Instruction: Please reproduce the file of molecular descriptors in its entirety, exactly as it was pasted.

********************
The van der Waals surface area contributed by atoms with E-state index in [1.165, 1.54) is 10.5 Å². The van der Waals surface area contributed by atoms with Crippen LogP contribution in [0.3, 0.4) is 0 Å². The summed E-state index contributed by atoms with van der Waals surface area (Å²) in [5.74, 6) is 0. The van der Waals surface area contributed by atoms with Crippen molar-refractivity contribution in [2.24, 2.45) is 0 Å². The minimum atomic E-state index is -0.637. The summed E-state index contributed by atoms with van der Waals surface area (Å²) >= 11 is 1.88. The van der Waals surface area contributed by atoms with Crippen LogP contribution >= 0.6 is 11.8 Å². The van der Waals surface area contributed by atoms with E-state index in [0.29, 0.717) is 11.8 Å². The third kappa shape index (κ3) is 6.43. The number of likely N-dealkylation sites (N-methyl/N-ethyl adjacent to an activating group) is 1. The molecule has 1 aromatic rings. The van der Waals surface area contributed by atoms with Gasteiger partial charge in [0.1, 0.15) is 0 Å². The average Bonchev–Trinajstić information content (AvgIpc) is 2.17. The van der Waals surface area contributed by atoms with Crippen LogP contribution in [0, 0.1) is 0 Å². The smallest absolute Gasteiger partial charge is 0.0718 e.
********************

The van der Waals surface area contributed by atoms with E-state index in [1.165, 1.54) is 10.5 Å². The van der Waals surface area contributed by atoms with Crippen LogP contribution in [0.3, 0.4) is 0 Å². The summed E-state index contributed by atoms with van der Waals surface area (Å²) in [5.74, 6) is 0. The van der Waals surface area contributed by atoms with Crippen molar-refractivity contribution in [2.24, 2.45) is 0 Å². The minimum atomic E-state index is -0.637. The summed E-state index contributed by atoms with van der Waals surface area (Å²) >= 11 is 1.88. The van der Waals surface area contributed by atoms with Crippen LogP contribution >= 0.6 is 11.8 Å². The van der Waals surface area contributed by atoms with E-state index in [0.29, 0.717) is 11.8 Å². The third kappa shape index (κ3) is 6.43. The number of likely N-dealkylation sites (N-methyl/N-ethyl adjacent to an activating group) is 1. The molecule has 1 aromatic rings. The van der Waals surface area contributed by atoms with Gasteiger partial charge in [0.1, 0.15) is 0 Å². The average Bonchev–Trinajstić information content (AvgIpc) is 2.17. The van der Waals surface area contributed by atoms with Crippen LogP contribution in [0, 0.1) is 0 Å². The smallest absolute Gasteiger partial charge is 0.0718 e.